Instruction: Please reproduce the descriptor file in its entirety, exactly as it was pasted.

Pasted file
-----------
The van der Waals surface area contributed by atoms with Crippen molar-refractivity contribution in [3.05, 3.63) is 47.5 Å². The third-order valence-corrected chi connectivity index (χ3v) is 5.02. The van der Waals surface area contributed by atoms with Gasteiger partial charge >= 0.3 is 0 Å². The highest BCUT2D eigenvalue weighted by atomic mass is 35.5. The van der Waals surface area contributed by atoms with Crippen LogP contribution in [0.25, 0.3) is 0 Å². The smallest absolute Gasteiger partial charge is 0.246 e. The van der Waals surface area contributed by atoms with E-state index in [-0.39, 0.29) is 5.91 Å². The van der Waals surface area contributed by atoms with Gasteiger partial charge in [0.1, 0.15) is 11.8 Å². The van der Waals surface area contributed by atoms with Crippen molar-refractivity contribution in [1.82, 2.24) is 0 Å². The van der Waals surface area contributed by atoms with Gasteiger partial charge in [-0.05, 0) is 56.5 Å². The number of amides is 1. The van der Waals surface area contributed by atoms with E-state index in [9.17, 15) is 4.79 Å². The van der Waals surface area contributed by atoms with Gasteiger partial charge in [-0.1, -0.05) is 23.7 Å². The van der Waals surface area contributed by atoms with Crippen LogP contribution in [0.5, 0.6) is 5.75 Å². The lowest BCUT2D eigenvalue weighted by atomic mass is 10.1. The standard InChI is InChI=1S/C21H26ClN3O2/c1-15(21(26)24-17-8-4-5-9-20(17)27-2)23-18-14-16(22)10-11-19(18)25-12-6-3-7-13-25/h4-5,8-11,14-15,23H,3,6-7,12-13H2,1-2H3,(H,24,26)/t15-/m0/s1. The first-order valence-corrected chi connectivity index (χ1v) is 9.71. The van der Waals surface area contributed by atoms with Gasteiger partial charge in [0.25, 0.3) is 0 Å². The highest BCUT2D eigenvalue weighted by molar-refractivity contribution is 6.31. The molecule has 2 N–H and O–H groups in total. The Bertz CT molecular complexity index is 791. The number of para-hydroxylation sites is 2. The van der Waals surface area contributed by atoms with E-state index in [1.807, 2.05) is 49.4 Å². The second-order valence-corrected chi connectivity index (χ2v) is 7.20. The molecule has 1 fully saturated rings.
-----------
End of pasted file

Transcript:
The van der Waals surface area contributed by atoms with Crippen molar-refractivity contribution in [3.05, 3.63) is 47.5 Å². The third-order valence-corrected chi connectivity index (χ3v) is 5.02. The van der Waals surface area contributed by atoms with Gasteiger partial charge >= 0.3 is 0 Å². The highest BCUT2D eigenvalue weighted by atomic mass is 35.5. The van der Waals surface area contributed by atoms with Crippen LogP contribution in [0.25, 0.3) is 0 Å². The smallest absolute Gasteiger partial charge is 0.246 e. The van der Waals surface area contributed by atoms with E-state index in [-0.39, 0.29) is 5.91 Å². The van der Waals surface area contributed by atoms with Gasteiger partial charge in [0.1, 0.15) is 11.8 Å². The van der Waals surface area contributed by atoms with Crippen molar-refractivity contribution in [1.82, 2.24) is 0 Å². The van der Waals surface area contributed by atoms with Gasteiger partial charge in [-0.05, 0) is 56.5 Å². The number of amides is 1. The van der Waals surface area contributed by atoms with E-state index in [9.17, 15) is 4.79 Å². The van der Waals surface area contributed by atoms with Gasteiger partial charge in [-0.1, -0.05) is 23.7 Å². The van der Waals surface area contributed by atoms with Crippen LogP contribution in [0.5, 0.6) is 5.75 Å². The lowest BCUT2D eigenvalue weighted by atomic mass is 10.1. The standard InChI is InChI=1S/C21H26ClN3O2/c1-15(21(26)24-17-8-4-5-9-20(17)27-2)23-18-14-16(22)10-11-19(18)25-12-6-3-7-13-25/h4-5,8-11,14-15,23H,3,6-7,12-13H2,1-2H3,(H,24,26)/t15-/m0/s1. The first-order valence-corrected chi connectivity index (χ1v) is 9.71. The van der Waals surface area contributed by atoms with Gasteiger partial charge in [0.25, 0.3) is 0 Å². The highest BCUT2D eigenvalue weighted by molar-refractivity contribution is 6.31. The molecule has 2 N–H and O–H groups in total. The Bertz CT molecular complexity index is 791. The number of para-hydroxylation sites is 2. The van der Waals surface area contributed by atoms with E-state index in [1.807, 2.05) is 49.4 Å². The second-order valence-corrected chi connectivity index (χ2v) is 7.20. The molecule has 1 fully saturated rings.